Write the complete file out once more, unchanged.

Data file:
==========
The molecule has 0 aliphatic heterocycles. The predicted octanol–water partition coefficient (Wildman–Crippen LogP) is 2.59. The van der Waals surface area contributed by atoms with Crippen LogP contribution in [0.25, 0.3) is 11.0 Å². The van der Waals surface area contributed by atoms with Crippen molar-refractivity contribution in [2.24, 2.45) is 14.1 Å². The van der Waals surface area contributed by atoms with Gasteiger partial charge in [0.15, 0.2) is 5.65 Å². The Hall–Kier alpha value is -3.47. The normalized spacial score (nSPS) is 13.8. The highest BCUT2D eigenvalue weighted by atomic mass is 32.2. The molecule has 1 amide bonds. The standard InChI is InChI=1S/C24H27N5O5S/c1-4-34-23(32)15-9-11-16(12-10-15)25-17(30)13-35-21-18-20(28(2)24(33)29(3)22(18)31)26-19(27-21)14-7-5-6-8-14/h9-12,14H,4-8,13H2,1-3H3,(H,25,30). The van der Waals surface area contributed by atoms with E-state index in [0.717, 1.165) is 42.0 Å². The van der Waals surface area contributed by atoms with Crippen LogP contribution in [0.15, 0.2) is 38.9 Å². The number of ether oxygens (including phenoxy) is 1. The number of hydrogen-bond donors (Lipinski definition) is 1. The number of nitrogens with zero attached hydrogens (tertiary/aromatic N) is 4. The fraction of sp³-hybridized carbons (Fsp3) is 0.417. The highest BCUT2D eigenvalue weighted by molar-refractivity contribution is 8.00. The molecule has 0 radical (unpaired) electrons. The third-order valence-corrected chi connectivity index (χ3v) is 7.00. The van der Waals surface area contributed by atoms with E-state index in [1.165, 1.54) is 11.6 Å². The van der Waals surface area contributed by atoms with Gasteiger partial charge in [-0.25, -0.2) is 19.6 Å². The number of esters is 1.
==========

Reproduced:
The molecule has 0 aliphatic heterocycles. The predicted octanol–water partition coefficient (Wildman–Crippen LogP) is 2.59. The van der Waals surface area contributed by atoms with Crippen LogP contribution in [0.25, 0.3) is 11.0 Å². The van der Waals surface area contributed by atoms with Crippen molar-refractivity contribution in [2.24, 2.45) is 14.1 Å². The van der Waals surface area contributed by atoms with Gasteiger partial charge in [0.15, 0.2) is 5.65 Å². The Hall–Kier alpha value is -3.47. The normalized spacial score (nSPS) is 13.8. The highest BCUT2D eigenvalue weighted by atomic mass is 32.2. The molecule has 1 amide bonds. The standard InChI is InChI=1S/C24H27N5O5S/c1-4-34-23(32)15-9-11-16(12-10-15)25-17(30)13-35-21-18-20(28(2)24(33)29(3)22(18)31)26-19(27-21)14-7-5-6-8-14/h9-12,14H,4-8,13H2,1-3H3,(H,25,30). The van der Waals surface area contributed by atoms with E-state index in [0.717, 1.165) is 42.0 Å². The van der Waals surface area contributed by atoms with Crippen LogP contribution in [0.15, 0.2) is 38.9 Å². The number of ether oxygens (including phenoxy) is 1. The number of hydrogen-bond donors (Lipinski definition) is 1. The number of nitrogens with zero attached hydrogens (tertiary/aromatic N) is 4. The fraction of sp³-hybridized carbons (Fsp3) is 0.417. The highest BCUT2D eigenvalue weighted by molar-refractivity contribution is 8.00. The molecule has 0 radical (unpaired) electrons. The third-order valence-corrected chi connectivity index (χ3v) is 7.00. The van der Waals surface area contributed by atoms with E-state index in [1.165, 1.54) is 11.6 Å². The van der Waals surface area contributed by atoms with Gasteiger partial charge in [-0.25, -0.2) is 19.6 Å². The number of esters is 1.